The following story is based upon multiple assignments. Names, locations, and other facts have been changed. As such, any similarity to any one business or person is coincidental.
Ever have a task so big that you were paralyzed just thinking about it? Andy of California had one and he was inspired by my offer to chat, so he took me up on it. Andy was in the midst of implementing an estimating system in his small all-digital shop outside of San Diego. But he couldn’t get it launched, even after eight months of work. As we talked, I learned more than just about the estimating system.
Andy owned a print shop in a previous life. That’s before he accepted a call to the ministry and spent 20 years serving various churches. Then his son wanted to start a business four years ago, so Andy helped him start the digital shop.
By the first of this year, it was obvious the shop should automate its manual system. Being a self-taught IT guy, Andy began investigating estimating systems in January, and by mid-month had purchased one sufficient for their activities.
Then Andy, armed with the new software, got to work. That was, until February. In February, life intervened when Andy’s father died, which required him to devote five months, full time, to settling the estate. In July he returned to the estimating project. By the first of September, he hadn’t progressed much. In fact, he said he felt paralyzed.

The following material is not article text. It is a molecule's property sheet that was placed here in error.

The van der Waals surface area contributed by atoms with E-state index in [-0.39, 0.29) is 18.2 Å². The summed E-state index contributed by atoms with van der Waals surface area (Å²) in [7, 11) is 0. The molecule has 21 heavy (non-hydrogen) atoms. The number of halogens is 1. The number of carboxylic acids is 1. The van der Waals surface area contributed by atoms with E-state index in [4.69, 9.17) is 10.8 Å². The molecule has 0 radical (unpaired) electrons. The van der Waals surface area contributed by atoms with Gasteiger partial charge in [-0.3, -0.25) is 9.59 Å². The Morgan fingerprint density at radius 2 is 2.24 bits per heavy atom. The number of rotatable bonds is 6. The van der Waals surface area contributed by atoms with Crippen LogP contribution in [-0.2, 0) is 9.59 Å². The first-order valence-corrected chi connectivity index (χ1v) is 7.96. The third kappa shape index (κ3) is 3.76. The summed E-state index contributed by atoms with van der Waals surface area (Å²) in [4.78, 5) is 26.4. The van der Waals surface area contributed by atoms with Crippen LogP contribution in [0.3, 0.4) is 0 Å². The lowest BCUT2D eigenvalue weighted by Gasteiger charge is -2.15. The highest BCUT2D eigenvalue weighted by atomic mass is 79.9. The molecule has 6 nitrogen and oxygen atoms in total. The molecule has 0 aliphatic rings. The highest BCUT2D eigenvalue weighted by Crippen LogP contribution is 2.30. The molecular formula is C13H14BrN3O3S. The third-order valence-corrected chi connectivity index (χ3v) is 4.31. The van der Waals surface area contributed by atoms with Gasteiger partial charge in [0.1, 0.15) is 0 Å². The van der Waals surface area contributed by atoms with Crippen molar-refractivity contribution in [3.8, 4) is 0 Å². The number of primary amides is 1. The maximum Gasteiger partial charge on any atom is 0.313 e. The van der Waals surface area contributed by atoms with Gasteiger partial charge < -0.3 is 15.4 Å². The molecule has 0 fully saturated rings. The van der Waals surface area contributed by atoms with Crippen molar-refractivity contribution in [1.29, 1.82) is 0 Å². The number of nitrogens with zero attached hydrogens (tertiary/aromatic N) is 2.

I guessed one reason for this feeling was the loss of the father. He agreed. But the other reason seemed to come from Andy’s perfectionist tendencies. Perfectionists always want all the answers before making a decision. He agreed again.
Well, what specifically was keeping this project bottled up? Andy was looking at the shop’s 1,000 customers and felt he had to enter all of the customers plus all of their old data. Untrue—that’s not required. In most shops, 25 accounts provide 50 to 75 percent of sales. In a copy shop, the top 25 will still account for 25 to 30 percent of total sales. Andy agreed this was his case.
One Byte at a Time
So the solution, as with any big project, is to break down the job into attainable tasks. How long will it take to input the top 50 or even 100 customers? A couple days at most, he said. OK, input those, but don’t enter their data. He has the old system to provide that if needed. Then, as jobs are ordered, add additional customers when needed. This step alone will save hundreds of hours.
Now, look at papers. How many does the shop use? I expected a couple hundred, maybe. Andy said it was about 2,000, but he agreed that 25 to 50 or so made up the great bulk of what they printed. How long to input those? Another day was the answer. Again, they can enter other papers as needed.
Then how many digital presses do they have? In this case, only one, so defining the specifications of this unit shouldn’t take long, even if he set up several to allow for discounted pricing. He agreed.
So, within a week, the basic data could be entered. Now, how long will it take to train the son and the CSR to operate the system? This was a little murky because Andy wasn’t fully trained, but he agreed it could be done in a week after he got his arms around it. And then they could go live after a little testing.
There you go. It’s a three week project when the big task is broken into small steps. Even allowing for Andy’s perfectionism, it shouldn’t take more than 30 days. He enthusiastically agreed this could be done and was quite relieved once he stepped back from the details and looked at the big picture. Don’t get caught up in such thinking.
Tom Crouser is senior contributing editor of Quick Printing and principal of Crouser & Associates, Inc., 4710 Chimney Drive, Charleston, WV 25302, www.myprintresource.com/10004688. Contact him at 304-541-3714 or firstname.lastname@example.org. Connect with Tom on Facebook and LinkedIn and follow his business tweets at twitter.com/tomcrouser.